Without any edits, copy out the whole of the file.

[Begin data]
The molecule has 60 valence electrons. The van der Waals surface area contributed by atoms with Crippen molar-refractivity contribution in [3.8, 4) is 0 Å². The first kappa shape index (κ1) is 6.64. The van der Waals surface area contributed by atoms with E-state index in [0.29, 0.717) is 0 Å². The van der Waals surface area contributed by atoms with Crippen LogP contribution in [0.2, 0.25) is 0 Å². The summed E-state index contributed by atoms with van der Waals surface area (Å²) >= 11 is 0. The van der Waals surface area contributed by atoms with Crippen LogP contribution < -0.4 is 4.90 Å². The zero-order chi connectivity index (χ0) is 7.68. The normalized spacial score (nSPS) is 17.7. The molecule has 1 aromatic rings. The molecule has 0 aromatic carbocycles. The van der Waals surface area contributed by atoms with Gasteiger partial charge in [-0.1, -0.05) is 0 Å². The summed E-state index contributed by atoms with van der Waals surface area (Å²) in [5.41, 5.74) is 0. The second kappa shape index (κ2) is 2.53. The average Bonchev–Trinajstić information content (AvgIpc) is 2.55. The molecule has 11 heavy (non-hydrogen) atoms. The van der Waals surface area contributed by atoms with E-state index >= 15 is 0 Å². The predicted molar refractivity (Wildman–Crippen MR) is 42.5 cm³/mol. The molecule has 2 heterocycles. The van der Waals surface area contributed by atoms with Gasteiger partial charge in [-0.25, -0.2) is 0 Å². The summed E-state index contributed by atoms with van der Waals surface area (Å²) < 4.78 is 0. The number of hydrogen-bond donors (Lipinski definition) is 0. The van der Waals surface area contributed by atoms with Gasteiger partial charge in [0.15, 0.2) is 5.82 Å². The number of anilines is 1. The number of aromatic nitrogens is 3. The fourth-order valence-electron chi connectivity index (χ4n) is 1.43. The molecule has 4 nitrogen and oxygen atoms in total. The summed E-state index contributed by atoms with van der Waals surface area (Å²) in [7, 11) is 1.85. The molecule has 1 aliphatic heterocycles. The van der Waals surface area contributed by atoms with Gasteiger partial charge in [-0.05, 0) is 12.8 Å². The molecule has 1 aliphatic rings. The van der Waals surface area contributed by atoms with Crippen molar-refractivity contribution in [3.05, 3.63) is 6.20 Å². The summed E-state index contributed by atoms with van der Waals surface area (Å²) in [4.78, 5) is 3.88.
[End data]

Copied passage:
The molecule has 60 valence electrons. The van der Waals surface area contributed by atoms with Crippen molar-refractivity contribution in [3.8, 4) is 0 Å². The first kappa shape index (κ1) is 6.64. The van der Waals surface area contributed by atoms with E-state index in [0.29, 0.717) is 0 Å². The van der Waals surface area contributed by atoms with Crippen LogP contribution in [0.2, 0.25) is 0 Å². The summed E-state index contributed by atoms with van der Waals surface area (Å²) >= 11 is 0. The van der Waals surface area contributed by atoms with Crippen LogP contribution < -0.4 is 4.90 Å². The zero-order chi connectivity index (χ0) is 7.68. The normalized spacial score (nSPS) is 17.7. The molecule has 1 aromatic rings. The molecule has 0 aromatic carbocycles. The van der Waals surface area contributed by atoms with Gasteiger partial charge in [-0.1, -0.05) is 0 Å². The summed E-state index contributed by atoms with van der Waals surface area (Å²) in [5.41, 5.74) is 0. The second kappa shape index (κ2) is 2.53. The average Bonchev–Trinajstić information content (AvgIpc) is 2.55. The molecule has 11 heavy (non-hydrogen) atoms. The van der Waals surface area contributed by atoms with E-state index >= 15 is 0 Å². The predicted molar refractivity (Wildman–Crippen MR) is 42.5 cm³/mol. The molecule has 2 heterocycles. The van der Waals surface area contributed by atoms with Gasteiger partial charge in [-0.25, -0.2) is 0 Å². The summed E-state index contributed by atoms with van der Waals surface area (Å²) < 4.78 is 0. The number of hydrogen-bond donors (Lipinski definition) is 0. The van der Waals surface area contributed by atoms with Gasteiger partial charge in [0.15, 0.2) is 5.82 Å². The number of anilines is 1. The number of aromatic nitrogens is 3. The fourth-order valence-electron chi connectivity index (χ4n) is 1.43. The molecule has 4 nitrogen and oxygen atoms in total. The summed E-state index contributed by atoms with van der Waals surface area (Å²) in [7, 11) is 1.85. The molecule has 1 aliphatic heterocycles. The van der Waals surface area contributed by atoms with Gasteiger partial charge in [-0.05, 0) is 12.8 Å². The molecule has 1 aliphatic rings. The van der Waals surface area contributed by atoms with Crippen molar-refractivity contribution in [3.05, 3.63) is 6.20 Å². The summed E-state index contributed by atoms with van der Waals surface area (Å²) in [4.78, 5) is 3.88.